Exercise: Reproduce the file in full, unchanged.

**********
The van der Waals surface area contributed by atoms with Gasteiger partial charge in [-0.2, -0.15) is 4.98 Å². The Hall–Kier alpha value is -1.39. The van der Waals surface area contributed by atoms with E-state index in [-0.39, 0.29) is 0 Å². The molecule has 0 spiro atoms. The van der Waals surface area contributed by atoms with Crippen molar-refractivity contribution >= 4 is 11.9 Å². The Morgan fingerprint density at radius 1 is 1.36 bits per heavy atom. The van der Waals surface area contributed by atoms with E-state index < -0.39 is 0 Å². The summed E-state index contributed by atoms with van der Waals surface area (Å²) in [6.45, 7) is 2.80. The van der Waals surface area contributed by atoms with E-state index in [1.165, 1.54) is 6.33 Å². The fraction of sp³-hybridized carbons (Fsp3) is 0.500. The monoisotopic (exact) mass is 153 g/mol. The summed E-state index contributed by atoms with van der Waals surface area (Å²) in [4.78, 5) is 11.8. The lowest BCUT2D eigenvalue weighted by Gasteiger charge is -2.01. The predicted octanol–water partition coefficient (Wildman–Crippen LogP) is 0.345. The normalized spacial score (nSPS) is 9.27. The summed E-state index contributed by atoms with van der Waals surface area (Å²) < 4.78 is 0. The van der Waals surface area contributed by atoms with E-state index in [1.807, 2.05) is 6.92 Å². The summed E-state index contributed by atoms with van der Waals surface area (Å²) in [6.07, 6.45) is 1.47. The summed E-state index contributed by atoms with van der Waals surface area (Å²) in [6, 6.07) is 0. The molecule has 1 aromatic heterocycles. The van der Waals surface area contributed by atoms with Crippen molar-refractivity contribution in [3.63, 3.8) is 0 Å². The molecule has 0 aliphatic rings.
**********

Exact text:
The van der Waals surface area contributed by atoms with Gasteiger partial charge in [-0.2, -0.15) is 4.98 Å². The Hall–Kier alpha value is -1.39. The van der Waals surface area contributed by atoms with E-state index in [-0.39, 0.29) is 0 Å². The molecule has 0 spiro atoms. The van der Waals surface area contributed by atoms with Crippen molar-refractivity contribution >= 4 is 11.9 Å². The Morgan fingerprint density at radius 1 is 1.36 bits per heavy atom. The van der Waals surface area contributed by atoms with E-state index < -0.39 is 0 Å². The summed E-state index contributed by atoms with van der Waals surface area (Å²) in [6.45, 7) is 2.80. The van der Waals surface area contributed by atoms with E-state index in [1.165, 1.54) is 6.33 Å². The fraction of sp³-hybridized carbons (Fsp3) is 0.500. The monoisotopic (exact) mass is 153 g/mol. The summed E-state index contributed by atoms with van der Waals surface area (Å²) in [4.78, 5) is 11.8. The lowest BCUT2D eigenvalue weighted by Gasteiger charge is -2.01. The predicted octanol–water partition coefficient (Wildman–Crippen LogP) is 0.345. The normalized spacial score (nSPS) is 9.27. The summed E-state index contributed by atoms with van der Waals surface area (Å²) < 4.78 is 0. The van der Waals surface area contributed by atoms with E-state index in [1.807, 2.05) is 6.92 Å². The summed E-state index contributed by atoms with van der Waals surface area (Å²) in [6.07, 6.45) is 1.47. The summed E-state index contributed by atoms with van der Waals surface area (Å²) in [6, 6.07) is 0. The molecule has 1 aromatic heterocycles. The van der Waals surface area contributed by atoms with Crippen molar-refractivity contribution in [3.63, 3.8) is 0 Å². The molecule has 0 aliphatic rings.